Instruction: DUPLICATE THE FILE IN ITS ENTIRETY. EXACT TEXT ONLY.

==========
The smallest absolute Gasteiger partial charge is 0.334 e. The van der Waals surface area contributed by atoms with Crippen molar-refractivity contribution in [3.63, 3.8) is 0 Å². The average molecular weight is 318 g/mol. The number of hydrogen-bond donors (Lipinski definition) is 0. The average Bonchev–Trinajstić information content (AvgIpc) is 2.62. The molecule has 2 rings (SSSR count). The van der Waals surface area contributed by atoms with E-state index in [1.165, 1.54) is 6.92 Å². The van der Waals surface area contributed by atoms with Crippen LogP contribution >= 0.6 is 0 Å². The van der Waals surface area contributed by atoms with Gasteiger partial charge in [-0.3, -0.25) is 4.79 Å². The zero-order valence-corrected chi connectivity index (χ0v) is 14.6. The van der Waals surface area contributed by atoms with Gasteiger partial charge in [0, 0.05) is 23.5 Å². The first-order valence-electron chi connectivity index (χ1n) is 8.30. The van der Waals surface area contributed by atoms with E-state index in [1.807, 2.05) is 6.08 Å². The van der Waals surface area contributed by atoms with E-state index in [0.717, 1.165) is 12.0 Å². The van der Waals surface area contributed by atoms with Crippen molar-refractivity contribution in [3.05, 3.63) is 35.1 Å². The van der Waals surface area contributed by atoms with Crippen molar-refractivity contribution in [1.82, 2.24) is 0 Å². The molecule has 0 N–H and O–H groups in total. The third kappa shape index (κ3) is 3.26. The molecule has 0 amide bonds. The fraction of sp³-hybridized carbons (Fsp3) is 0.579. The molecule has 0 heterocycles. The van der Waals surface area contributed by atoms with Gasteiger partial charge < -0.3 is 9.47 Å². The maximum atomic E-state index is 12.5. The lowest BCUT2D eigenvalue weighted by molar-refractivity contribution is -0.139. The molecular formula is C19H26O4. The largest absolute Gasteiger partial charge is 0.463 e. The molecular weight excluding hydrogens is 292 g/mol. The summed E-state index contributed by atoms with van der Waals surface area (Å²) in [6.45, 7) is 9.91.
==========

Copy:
The smallest absolute Gasteiger partial charge is 0.334 e. The van der Waals surface area contributed by atoms with Crippen molar-refractivity contribution in [3.63, 3.8) is 0 Å². The average molecular weight is 318 g/mol. The number of hydrogen-bond donors (Lipinski definition) is 0. The average Bonchev–Trinajstić information content (AvgIpc) is 2.62. The molecule has 2 rings (SSSR count). The van der Waals surface area contributed by atoms with E-state index in [1.165, 1.54) is 6.92 Å². The van der Waals surface area contributed by atoms with Crippen LogP contribution >= 0.6 is 0 Å². The van der Waals surface area contributed by atoms with Gasteiger partial charge in [-0.3, -0.25) is 4.79 Å². The zero-order valence-corrected chi connectivity index (χ0v) is 14.6. The van der Waals surface area contributed by atoms with Gasteiger partial charge in [0, 0.05) is 23.5 Å². The first-order valence-electron chi connectivity index (χ1n) is 8.30. The van der Waals surface area contributed by atoms with E-state index in [1.807, 2.05) is 6.08 Å². The van der Waals surface area contributed by atoms with E-state index in [0.717, 1.165) is 12.0 Å². The van der Waals surface area contributed by atoms with Crippen molar-refractivity contribution in [3.05, 3.63) is 35.1 Å². The van der Waals surface area contributed by atoms with Crippen molar-refractivity contribution in [1.82, 2.24) is 0 Å². The molecule has 0 N–H and O–H groups in total. The third kappa shape index (κ3) is 3.26. The molecule has 0 amide bonds. The fraction of sp³-hybridized carbons (Fsp3) is 0.579. The molecule has 0 heterocycles. The van der Waals surface area contributed by atoms with Gasteiger partial charge < -0.3 is 9.47 Å². The maximum atomic E-state index is 12.5. The lowest BCUT2D eigenvalue weighted by molar-refractivity contribution is -0.139. The molecular formula is C19H26O4. The largest absolute Gasteiger partial charge is 0.463 e. The molecular weight excluding hydrogens is 292 g/mol. The summed E-state index contributed by atoms with van der Waals surface area (Å²) in [6.45, 7) is 9.91.